Florida is a big state in terms of both geography and population. Consequently—and also because it does not receive the wildly disproportionate attention that Iowa and New Hampshire do—it cannot be won through old-fashioned grassroots politicking alone. The Florida campaign is fought primarily on the airwaves, so it takes money to compete there. That’s why candidates who excel more in exciting an ideological base on a limited budget, such as Ron Paul and Rick Santorum, skipped Florida to focus on upcoming caucus states, starting with Nevada.
Paul had his weakest showing thus far in Florida, with only 7 percent. Santorum told CNN on Tuesday night that he stopped campaigning in Florida because he lacked the funds to compete there. It’s too bad for him. After a strong debate performance on Thursday, this might have been his moment. Despite barely campaigning in Florida, he came in at third place with 13 percent.
But Tuesday night belonged to Mitt Romney, who vastly outspent his opponents. According to USA Today, “Restore our Future, an outside group supporting Romney, accounted for about $8.8 million in the ad wars, and the candidate and the ‘super PAC’ combined outspent Gingrich and Winning The Future, the organization backing him, by about $15.5 million to $3.3 million.” These ads were overwhelmingly negative. Romney did not so much win as he defeated Gingrich.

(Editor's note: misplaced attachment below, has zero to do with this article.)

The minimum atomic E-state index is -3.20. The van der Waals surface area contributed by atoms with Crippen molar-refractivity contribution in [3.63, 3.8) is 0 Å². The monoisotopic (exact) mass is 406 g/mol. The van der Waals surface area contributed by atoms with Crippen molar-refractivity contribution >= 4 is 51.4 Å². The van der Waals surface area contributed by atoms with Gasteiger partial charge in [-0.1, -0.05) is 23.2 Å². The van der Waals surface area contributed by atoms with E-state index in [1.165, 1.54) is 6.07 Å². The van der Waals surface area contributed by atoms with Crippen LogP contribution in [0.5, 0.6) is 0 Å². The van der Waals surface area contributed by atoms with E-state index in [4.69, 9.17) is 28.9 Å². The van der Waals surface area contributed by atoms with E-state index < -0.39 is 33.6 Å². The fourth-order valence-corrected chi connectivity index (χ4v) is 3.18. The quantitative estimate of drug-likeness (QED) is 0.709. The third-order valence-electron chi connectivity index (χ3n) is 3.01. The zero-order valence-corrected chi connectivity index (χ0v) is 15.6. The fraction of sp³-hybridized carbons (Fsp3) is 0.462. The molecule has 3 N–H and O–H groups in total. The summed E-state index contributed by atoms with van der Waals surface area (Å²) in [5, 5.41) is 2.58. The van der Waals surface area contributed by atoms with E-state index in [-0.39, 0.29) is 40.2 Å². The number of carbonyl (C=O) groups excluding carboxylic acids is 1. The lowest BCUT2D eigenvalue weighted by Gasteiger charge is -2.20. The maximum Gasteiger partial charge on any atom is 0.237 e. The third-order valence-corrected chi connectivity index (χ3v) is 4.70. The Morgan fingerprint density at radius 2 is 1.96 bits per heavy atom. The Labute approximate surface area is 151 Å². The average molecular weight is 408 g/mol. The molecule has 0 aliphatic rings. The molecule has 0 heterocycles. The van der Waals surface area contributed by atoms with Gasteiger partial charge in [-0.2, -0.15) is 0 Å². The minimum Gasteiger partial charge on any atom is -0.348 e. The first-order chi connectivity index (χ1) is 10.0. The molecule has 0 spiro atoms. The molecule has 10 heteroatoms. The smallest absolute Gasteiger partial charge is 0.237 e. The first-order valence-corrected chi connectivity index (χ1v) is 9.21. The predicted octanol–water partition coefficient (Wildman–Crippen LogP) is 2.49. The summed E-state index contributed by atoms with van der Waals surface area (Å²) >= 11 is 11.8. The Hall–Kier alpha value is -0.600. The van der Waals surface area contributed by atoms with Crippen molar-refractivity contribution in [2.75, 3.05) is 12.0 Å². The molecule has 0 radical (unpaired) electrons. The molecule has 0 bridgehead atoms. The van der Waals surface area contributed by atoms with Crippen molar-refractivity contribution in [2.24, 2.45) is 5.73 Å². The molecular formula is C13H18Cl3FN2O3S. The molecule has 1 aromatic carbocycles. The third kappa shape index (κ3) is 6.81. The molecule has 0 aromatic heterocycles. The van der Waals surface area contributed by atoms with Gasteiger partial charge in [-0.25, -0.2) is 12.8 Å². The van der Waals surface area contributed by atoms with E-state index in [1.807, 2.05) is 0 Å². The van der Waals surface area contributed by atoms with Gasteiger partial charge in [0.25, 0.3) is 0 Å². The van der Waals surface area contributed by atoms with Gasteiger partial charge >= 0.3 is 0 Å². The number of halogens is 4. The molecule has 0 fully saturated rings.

Here are the two main reasons Romney won Florida by a commanding 47 percent to Gingrich’s 32 percent.
Demographics are destiny. As exit polls show, Romney’s relative strengths and weaknesses among different segments of the Republican electorate remain fairly stable from state to state, but the composition of the electorate changes. Florida’s Republican electorate was more demographically favorable to him than than of Iowa or South Carolina. First of all, it’s old, which helps Romney and Gingrich and hurts Santorum and Paul. In every state thus far we’ve seen Paul’s support, and to a lesser extent Santorum’s, skew younger, while Gingrich’s and Rommey’s lean older. Among voters 65 and older, who compose 36 percent of the Florida Republican electorate, Romney won 51 percent and Gingrich got 34 percent. Only 6 percent of the electorate was under 30, and no exit poll breakdown for how they voted is available. But among 30–39 year-olds Romney got 37 percent to Gingrich’s 25, while Paul got 18 percent and Santorum won 17 percent.
The other big demographic advantage for Romney was the relative moderation of Florida’s Republican voters compared to South Carolina’s. He’s still having trouble sealing the deal with the most conservative Republicans, but luckily for him they were not as big a factor. Among the one-third of voters who identified themselves as “very conservative,” Gingrich won with 41 percent to Romney’s 30 and Santorum’s 22. But Romney trounced Gingrich and Santorum among voters who identified as “somewhat conservative” and voters who described themselves as moderate or liberal, winning majorities in both categories. This is why Romney is clearly the GOP’s strongest potential candidate in swing states such as Florida. That, in turn, is why the Republican establishment came out with overwhelming force in Romney’s favor, or at least against Gingrich.